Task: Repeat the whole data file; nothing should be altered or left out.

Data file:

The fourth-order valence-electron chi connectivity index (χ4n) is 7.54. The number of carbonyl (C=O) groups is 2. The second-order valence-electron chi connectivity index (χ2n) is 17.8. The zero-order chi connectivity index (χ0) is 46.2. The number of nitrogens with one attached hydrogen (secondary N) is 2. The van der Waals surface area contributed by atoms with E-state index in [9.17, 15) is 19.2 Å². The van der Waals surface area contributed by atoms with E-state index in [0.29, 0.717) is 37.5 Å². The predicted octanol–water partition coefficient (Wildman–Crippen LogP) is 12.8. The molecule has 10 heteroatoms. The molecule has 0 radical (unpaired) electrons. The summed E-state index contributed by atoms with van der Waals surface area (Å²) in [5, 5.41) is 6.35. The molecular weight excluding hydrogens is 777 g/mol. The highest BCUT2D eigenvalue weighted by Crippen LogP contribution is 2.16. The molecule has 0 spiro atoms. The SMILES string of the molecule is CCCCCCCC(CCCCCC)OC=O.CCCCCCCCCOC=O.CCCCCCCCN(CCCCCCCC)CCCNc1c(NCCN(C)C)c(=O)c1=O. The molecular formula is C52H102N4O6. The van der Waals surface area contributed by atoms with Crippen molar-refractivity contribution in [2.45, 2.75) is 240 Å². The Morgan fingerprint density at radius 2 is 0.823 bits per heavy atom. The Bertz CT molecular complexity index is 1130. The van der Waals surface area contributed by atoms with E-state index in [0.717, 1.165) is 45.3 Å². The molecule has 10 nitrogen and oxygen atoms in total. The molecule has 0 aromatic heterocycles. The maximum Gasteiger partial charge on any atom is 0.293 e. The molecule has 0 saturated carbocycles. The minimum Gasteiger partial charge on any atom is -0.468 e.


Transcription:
The fourth-order valence-electron chi connectivity index (χ4n) is 7.54. The number of carbonyl (C=O) groups is 2. The second-order valence-electron chi connectivity index (χ2n) is 17.8. The zero-order chi connectivity index (χ0) is 46.2. The number of nitrogens with one attached hydrogen (secondary N) is 2. The van der Waals surface area contributed by atoms with E-state index in [9.17, 15) is 19.2 Å². The van der Waals surface area contributed by atoms with E-state index in [0.29, 0.717) is 37.5 Å². The predicted octanol–water partition coefficient (Wildman–Crippen LogP) is 12.8. The molecule has 10 heteroatoms. The molecule has 0 radical (unpaired) electrons. The summed E-state index contributed by atoms with van der Waals surface area (Å²) in [5, 5.41) is 6.35. The molecular weight excluding hydrogens is 777 g/mol. The highest BCUT2D eigenvalue weighted by Crippen LogP contribution is 2.16. The molecule has 0 spiro atoms. The SMILES string of the molecule is CCCCCCCC(CCCCCC)OC=O.CCCCCCCCCOC=O.CCCCCCCCN(CCCCCCCC)CCCNc1c(NCCN(C)C)c(=O)c1=O. The molecular formula is C52H102N4O6. The van der Waals surface area contributed by atoms with Crippen molar-refractivity contribution in [2.45, 2.75) is 240 Å². The Morgan fingerprint density at radius 2 is 0.823 bits per heavy atom. The Bertz CT molecular complexity index is 1130. The van der Waals surface area contributed by atoms with E-state index in [0.717, 1.165) is 45.3 Å². The molecule has 10 nitrogen and oxygen atoms in total. The molecule has 0 aromatic heterocycles. The maximum Gasteiger partial charge on any atom is 0.293 e. The molecule has 0 saturated carbocycles. The minimum Gasteiger partial charge on any atom is -0.468 e.